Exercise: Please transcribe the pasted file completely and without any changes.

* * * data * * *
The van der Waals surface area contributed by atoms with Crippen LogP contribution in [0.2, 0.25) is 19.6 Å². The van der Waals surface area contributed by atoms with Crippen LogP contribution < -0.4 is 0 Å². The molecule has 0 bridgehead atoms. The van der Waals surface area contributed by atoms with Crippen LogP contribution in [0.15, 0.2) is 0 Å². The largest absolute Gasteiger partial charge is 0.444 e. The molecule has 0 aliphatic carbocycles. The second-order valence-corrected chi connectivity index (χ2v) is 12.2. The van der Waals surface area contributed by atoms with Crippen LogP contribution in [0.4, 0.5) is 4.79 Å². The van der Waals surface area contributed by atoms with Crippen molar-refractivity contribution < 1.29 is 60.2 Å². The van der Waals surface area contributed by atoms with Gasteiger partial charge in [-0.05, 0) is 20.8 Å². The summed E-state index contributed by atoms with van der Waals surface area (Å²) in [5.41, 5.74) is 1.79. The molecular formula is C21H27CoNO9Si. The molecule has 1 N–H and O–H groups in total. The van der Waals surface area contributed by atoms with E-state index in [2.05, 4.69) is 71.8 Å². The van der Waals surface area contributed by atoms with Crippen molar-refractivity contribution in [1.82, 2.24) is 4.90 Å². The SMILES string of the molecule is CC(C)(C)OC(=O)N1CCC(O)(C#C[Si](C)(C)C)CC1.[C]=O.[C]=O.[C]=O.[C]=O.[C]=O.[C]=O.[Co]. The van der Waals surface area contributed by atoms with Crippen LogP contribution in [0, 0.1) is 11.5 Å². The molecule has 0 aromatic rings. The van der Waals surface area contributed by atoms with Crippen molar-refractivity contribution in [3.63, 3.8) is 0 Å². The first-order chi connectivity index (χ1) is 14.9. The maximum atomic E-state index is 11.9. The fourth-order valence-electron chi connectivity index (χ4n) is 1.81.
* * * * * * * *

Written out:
The van der Waals surface area contributed by atoms with Crippen LogP contribution in [0.2, 0.25) is 19.6 Å². The van der Waals surface area contributed by atoms with Crippen LogP contribution < -0.4 is 0 Å². The molecule has 0 bridgehead atoms. The van der Waals surface area contributed by atoms with Crippen LogP contribution in [0.15, 0.2) is 0 Å². The largest absolute Gasteiger partial charge is 0.444 e. The molecule has 0 aliphatic carbocycles. The second-order valence-corrected chi connectivity index (χ2v) is 12.2. The van der Waals surface area contributed by atoms with Crippen LogP contribution in [0.4, 0.5) is 4.79 Å². The van der Waals surface area contributed by atoms with Crippen molar-refractivity contribution < 1.29 is 60.2 Å². The van der Waals surface area contributed by atoms with Gasteiger partial charge in [-0.05, 0) is 20.8 Å². The summed E-state index contributed by atoms with van der Waals surface area (Å²) in [5.41, 5.74) is 1.79. The molecular formula is C21H27CoNO9Si. The molecule has 1 N–H and O–H groups in total. The van der Waals surface area contributed by atoms with E-state index in [2.05, 4.69) is 71.8 Å². The van der Waals surface area contributed by atoms with Crippen molar-refractivity contribution in [1.82, 2.24) is 4.90 Å². The SMILES string of the molecule is CC(C)(C)OC(=O)N1CCC(O)(C#C[Si](C)(C)C)CC1.[C]=O.[C]=O.[C]=O.[C]=O.[C]=O.[C]=O.[Co]. The van der Waals surface area contributed by atoms with Crippen LogP contribution in [0, 0.1) is 11.5 Å². The molecule has 0 aromatic rings. The van der Waals surface area contributed by atoms with Crippen molar-refractivity contribution in [3.63, 3.8) is 0 Å². The first-order chi connectivity index (χ1) is 14.9. The maximum atomic E-state index is 11.9. The fourth-order valence-electron chi connectivity index (χ4n) is 1.81.